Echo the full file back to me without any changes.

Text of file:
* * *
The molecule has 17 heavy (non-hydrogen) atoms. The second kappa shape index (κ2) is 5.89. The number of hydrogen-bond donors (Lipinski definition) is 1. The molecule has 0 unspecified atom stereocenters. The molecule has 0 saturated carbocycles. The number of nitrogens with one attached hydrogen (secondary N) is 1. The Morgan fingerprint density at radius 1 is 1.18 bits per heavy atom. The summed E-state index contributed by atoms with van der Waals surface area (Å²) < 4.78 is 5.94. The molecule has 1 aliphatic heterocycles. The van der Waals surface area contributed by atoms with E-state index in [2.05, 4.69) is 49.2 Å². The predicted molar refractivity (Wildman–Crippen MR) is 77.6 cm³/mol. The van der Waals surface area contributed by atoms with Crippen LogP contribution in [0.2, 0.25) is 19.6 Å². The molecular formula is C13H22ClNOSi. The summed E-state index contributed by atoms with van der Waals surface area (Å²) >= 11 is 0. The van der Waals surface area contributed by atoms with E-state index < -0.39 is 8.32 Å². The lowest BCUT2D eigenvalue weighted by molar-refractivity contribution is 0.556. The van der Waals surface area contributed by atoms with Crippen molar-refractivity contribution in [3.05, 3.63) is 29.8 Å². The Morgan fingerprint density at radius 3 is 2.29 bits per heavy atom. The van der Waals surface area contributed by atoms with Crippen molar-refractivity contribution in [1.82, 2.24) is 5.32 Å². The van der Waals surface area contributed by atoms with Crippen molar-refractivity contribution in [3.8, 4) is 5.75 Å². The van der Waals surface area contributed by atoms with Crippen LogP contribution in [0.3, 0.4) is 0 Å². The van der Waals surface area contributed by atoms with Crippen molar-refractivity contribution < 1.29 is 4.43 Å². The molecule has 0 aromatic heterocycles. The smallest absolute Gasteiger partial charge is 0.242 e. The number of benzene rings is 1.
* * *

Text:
The molecule has 17 heavy (non-hydrogen) atoms. The second kappa shape index (κ2) is 5.89. The number of hydrogen-bond donors (Lipinski definition) is 1. The molecule has 0 unspecified atom stereocenters. The molecule has 0 saturated carbocycles. The number of nitrogens with one attached hydrogen (secondary N) is 1. The Morgan fingerprint density at radius 1 is 1.18 bits per heavy atom. The summed E-state index contributed by atoms with van der Waals surface area (Å²) < 4.78 is 5.94. The molecule has 1 aliphatic heterocycles. The van der Waals surface area contributed by atoms with E-state index in [2.05, 4.69) is 49.2 Å². The predicted molar refractivity (Wildman–Crippen MR) is 77.6 cm³/mol. The van der Waals surface area contributed by atoms with Crippen LogP contribution in [0.2, 0.25) is 19.6 Å². The molecular formula is C13H22ClNOSi. The summed E-state index contributed by atoms with van der Waals surface area (Å²) >= 11 is 0. The van der Waals surface area contributed by atoms with E-state index < -0.39 is 8.32 Å². The lowest BCUT2D eigenvalue weighted by molar-refractivity contribution is 0.556. The van der Waals surface area contributed by atoms with Crippen molar-refractivity contribution in [3.05, 3.63) is 29.8 Å². The Morgan fingerprint density at radius 3 is 2.29 bits per heavy atom. The van der Waals surface area contributed by atoms with Crippen molar-refractivity contribution in [1.82, 2.24) is 5.32 Å². The van der Waals surface area contributed by atoms with Crippen molar-refractivity contribution in [3.8, 4) is 5.75 Å². The van der Waals surface area contributed by atoms with Crippen LogP contribution in [0.3, 0.4) is 0 Å². The van der Waals surface area contributed by atoms with Crippen molar-refractivity contribution < 1.29 is 4.43 Å². The molecule has 0 aromatic heterocycles. The smallest absolute Gasteiger partial charge is 0.242 e. The number of benzene rings is 1.